On the positive side, the audio/video playback is smooth with no glitching or dropouts. I had a different model prepaid receiver before this that would experience audio or video dropouts off and on (usually once or twice an hour).

On the negative side, the new receivers don’t save the channel or volume settings when they’re unplugged or there’s a power outage that effects them (whereas the old model would start up on the channel you left it on). This is mainly an issue when I’ve got a recording scheduled and there’s a power outage.

Also, the new receivers display a small black bar on the bottom of the screen that’s a little annoying, though if you’ve got enough overscan on your TV you might not notice it.

On a side note, I’ve found that if you leave a receiver unplugged long enough, it loses its activation, and then you’ve got to leave it plugged in long enough for it to reactivate itself (several hours, or overnight) or you need to call customer service.

One of my receivers I leave on all the time, and a second one is usually on for a few hours in the evening — no problem with either of those. But one of the units in a bedroom rarely gets used and it lost its activation several times while plugged into an AVR and left off most of the time. I fixed that by just plugging it directly into the wall and leaving it powered up all the time.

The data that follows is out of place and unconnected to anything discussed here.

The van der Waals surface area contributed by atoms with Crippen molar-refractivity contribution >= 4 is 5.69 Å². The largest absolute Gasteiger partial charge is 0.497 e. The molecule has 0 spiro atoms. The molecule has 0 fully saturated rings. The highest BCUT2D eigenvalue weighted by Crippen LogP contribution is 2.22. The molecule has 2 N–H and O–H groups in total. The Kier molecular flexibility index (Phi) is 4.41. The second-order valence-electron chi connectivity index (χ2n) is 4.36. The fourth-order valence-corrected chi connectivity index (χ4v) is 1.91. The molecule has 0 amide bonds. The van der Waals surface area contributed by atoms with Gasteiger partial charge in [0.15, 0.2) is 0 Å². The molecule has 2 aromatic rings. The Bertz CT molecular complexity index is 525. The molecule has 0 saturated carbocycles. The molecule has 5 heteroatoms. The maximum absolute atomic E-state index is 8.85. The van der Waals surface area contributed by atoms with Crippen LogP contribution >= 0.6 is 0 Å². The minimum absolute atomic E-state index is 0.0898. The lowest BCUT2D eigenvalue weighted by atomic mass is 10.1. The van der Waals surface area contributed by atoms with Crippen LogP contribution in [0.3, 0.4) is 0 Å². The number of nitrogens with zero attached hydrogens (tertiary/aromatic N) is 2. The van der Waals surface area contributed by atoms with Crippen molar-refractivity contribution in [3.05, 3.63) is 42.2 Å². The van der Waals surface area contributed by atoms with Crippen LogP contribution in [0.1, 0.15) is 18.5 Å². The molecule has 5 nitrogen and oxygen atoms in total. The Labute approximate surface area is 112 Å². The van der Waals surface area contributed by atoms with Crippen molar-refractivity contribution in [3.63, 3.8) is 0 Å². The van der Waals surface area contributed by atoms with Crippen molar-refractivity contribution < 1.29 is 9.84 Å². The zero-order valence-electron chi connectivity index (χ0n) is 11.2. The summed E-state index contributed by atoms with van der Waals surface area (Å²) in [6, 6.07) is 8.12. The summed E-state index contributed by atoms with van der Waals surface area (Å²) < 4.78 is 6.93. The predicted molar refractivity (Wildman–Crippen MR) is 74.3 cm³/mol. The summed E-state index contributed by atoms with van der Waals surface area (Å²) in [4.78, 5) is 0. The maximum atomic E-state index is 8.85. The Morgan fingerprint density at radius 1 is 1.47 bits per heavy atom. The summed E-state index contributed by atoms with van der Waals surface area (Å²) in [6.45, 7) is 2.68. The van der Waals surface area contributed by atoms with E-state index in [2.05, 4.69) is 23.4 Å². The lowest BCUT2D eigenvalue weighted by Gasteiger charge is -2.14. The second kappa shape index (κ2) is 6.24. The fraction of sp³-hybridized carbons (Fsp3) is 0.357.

Overall I’m pretty happy with Cignal. I’ve got 3 receivers and a decent selection of channels for P390 a month.

November 2016 Update

One of my 3 Cignal Homecast receivers died. It’s been over a year already, but I haven’t bothered to replace it, yet. Everything I watch these days is all streaming.

The KSC324-2 Universal Ku-Band Quad LNBF is still working fine, though. And the receiver my wife watches on gets used almost every evening.

I noticed that The Satellite Shop that I got my Quad LNBF from isn’t carrying it anymore. If you’re looking for one, try searching other places, like Amazon: Avenger Universal Ku Band Quad LNBF KSC324-2 ($25).